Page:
“So I will explore with people in the mill community how to make it an audio tour, with QR codes around the building and I am interested in collaborating with other people who might want to respond to the story or have ideas about how to take the story further.”

This spirit of empowerment resonates throughout the community, creating an atmosphere of collaboration and support.

The Islington Mill Foundation

Incredible performances at the Islington Mill

To further support artist education and development, the Islington Mill Foundation was established.

Bill continued: “Islington Mill as a whole is wanting to establish the last Friday of the month as an ‘Open Door Day’ where anything that people want to do and the public can come in and visit and we hope that over time a set of regular activities or events will take shape to establish that as a time in everyone diary that going to the mill, you will encounter something.

“Maybe this will spread out across the wider Chapel Street area. I already know that the Cathedral does something similar also on the last Friday.

We are kick-starting this as a celebration of the building works finishing, MQU, and also coincidentally my 50 birthday with an open studio and Makers Market on the 15th of July free and open to all.

As a charitable organisation, the foundation works tirelessly to bring art and people together, offering programs that encourage artistic growth and engagement.

Whether through workshops, residencies, or exhibitions, the foundation strives to bridge the gap between artists and the wider public, promoting dialogue, understanding, and appreciation for the arts.

Artists’ collaboration and partnership

The success of Islington Mill as a community project can be attributed to the remarkable collaborations and partnerships it has forged over the years.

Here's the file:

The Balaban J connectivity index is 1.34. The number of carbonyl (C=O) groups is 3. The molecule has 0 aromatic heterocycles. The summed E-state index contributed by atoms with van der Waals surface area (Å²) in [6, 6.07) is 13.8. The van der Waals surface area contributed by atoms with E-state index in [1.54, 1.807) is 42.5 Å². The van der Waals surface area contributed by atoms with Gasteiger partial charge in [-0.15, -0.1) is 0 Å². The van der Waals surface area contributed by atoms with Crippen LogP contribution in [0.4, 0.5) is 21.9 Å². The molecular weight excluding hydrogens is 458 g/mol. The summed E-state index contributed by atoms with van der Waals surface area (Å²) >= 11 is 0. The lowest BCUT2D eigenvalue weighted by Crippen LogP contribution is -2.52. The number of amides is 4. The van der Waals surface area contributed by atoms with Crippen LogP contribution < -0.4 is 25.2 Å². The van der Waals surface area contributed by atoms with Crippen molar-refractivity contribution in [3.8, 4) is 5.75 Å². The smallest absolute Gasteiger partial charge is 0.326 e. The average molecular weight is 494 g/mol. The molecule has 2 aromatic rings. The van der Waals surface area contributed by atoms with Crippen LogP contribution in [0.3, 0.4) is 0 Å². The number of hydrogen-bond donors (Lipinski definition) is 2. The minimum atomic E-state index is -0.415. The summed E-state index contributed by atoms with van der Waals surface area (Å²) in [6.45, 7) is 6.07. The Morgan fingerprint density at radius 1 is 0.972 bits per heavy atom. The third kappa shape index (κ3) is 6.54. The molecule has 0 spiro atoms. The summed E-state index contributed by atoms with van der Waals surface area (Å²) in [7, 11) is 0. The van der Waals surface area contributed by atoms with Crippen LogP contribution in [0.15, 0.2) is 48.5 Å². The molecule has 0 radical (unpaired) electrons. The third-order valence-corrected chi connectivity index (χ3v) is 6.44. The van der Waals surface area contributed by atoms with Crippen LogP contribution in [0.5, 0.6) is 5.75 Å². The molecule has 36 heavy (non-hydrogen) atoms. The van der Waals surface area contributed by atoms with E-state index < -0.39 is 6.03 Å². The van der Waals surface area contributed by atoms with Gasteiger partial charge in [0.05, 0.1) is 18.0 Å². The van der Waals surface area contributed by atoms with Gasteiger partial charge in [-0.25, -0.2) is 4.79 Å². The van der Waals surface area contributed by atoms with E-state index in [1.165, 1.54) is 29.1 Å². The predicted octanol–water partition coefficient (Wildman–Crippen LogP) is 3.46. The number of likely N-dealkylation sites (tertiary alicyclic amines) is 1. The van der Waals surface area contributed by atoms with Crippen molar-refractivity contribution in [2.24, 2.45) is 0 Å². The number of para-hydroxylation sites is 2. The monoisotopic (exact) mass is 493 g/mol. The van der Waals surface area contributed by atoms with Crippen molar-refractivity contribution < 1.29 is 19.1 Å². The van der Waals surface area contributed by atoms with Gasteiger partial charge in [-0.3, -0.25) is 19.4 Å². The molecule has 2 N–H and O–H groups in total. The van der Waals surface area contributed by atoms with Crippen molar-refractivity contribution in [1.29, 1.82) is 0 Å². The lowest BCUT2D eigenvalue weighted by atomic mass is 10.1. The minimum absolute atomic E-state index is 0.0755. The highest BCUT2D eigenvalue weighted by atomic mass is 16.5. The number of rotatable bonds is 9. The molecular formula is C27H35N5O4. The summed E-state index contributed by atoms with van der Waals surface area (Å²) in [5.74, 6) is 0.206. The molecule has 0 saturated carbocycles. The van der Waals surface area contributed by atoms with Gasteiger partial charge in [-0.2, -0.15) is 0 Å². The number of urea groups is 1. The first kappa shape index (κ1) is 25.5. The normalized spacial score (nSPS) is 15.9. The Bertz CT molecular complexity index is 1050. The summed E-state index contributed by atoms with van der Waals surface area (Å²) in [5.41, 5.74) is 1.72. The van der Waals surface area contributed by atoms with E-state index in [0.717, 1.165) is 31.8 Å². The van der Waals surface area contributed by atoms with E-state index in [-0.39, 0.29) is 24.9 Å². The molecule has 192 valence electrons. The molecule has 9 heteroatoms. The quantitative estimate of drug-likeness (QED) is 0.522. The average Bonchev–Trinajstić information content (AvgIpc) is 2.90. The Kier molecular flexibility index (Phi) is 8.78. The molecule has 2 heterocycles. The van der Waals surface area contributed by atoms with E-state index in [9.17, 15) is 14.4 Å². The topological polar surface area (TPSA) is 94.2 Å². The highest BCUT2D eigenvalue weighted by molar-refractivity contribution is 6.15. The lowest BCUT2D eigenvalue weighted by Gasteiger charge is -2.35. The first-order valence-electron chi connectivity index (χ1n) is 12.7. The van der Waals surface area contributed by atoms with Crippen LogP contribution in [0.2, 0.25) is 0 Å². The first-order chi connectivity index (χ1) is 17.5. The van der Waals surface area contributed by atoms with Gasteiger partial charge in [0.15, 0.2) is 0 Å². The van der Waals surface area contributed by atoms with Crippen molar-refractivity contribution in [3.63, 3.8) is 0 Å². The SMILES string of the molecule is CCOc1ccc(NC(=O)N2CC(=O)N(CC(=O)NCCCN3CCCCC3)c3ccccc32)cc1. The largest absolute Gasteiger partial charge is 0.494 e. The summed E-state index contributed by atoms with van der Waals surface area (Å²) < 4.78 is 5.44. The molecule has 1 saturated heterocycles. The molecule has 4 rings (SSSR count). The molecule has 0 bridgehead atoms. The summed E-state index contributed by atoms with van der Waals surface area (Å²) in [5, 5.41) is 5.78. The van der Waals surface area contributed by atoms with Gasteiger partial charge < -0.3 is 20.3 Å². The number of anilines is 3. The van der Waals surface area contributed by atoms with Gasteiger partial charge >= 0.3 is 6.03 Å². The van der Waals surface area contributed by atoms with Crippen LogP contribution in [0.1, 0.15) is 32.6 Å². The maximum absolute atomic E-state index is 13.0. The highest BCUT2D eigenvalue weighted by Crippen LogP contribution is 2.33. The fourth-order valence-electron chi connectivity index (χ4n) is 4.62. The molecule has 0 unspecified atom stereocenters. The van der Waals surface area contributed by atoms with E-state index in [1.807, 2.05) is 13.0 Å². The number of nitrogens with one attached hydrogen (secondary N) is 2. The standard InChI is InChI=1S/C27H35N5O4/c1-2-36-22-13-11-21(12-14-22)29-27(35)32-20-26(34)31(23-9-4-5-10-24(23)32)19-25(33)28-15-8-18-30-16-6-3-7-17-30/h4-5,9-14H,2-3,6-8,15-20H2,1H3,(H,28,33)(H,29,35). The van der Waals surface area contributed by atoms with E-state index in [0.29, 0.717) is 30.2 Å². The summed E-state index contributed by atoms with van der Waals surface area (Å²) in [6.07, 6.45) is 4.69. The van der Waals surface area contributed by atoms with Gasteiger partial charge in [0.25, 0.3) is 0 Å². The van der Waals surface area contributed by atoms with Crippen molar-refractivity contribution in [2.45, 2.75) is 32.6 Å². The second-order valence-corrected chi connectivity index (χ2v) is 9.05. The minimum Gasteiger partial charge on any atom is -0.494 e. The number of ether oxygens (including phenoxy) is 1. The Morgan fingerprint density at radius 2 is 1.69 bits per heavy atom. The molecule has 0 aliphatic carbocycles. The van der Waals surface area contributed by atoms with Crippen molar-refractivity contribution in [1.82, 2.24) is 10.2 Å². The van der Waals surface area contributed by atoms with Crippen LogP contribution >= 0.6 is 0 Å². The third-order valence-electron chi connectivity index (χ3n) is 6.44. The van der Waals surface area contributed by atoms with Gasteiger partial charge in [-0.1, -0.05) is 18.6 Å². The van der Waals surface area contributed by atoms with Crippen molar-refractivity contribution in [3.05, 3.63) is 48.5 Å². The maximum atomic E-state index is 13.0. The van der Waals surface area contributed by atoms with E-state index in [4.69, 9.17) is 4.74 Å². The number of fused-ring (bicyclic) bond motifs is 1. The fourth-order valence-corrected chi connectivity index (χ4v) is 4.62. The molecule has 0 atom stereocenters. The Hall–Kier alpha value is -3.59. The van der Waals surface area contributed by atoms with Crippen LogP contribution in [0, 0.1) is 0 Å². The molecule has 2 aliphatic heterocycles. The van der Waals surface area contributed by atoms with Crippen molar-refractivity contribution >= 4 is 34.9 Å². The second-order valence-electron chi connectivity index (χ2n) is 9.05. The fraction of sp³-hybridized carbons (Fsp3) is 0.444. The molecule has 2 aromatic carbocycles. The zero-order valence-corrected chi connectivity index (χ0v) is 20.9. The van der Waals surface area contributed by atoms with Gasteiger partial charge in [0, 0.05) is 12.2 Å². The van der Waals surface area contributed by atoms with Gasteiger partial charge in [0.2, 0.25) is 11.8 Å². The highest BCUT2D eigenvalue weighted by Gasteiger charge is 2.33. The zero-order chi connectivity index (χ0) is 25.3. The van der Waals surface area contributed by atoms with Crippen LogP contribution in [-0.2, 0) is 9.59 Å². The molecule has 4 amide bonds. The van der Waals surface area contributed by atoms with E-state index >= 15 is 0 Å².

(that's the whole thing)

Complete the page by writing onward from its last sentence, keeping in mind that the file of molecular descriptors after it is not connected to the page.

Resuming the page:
Working hand-in-hand with Salford City Council, the mill has expanded its footprint to include the adjacent Regents Trading Estate, where new artist studios, event spaces, and a community garden have been established.

The recent acquisition and refurbishment of the New Islington Mill, in partnership with the Salford council, further reinforces the mill’s dedication to providing creative spaces for businesses and artists from diverse disciplines.

As the mill prepares to welcome visitors into its radically transformed buildings in 2023, the future looks bright.

Islington Mill will continue to evolve, shape, and be shaped by the talented individuals who call it home.

As the mill prepares to welcome visitors into its radically transformed buildings in 2023, the future looks bright.

Islington Mill will continue to evolve, shape, and be shaped by the talented individuals who call it home.

The public is encouraged to support Islington Mill and help secure its future by donating or getting involved in various ways.

You can check out their Patreon by clicking here

You can find out much more about the Islington Mill by clicking here and you can find out about the Partisan Collective by clicking here.

They have also produced a ZINE documenting the progress of the Mill over the years, which you can download by clicking here.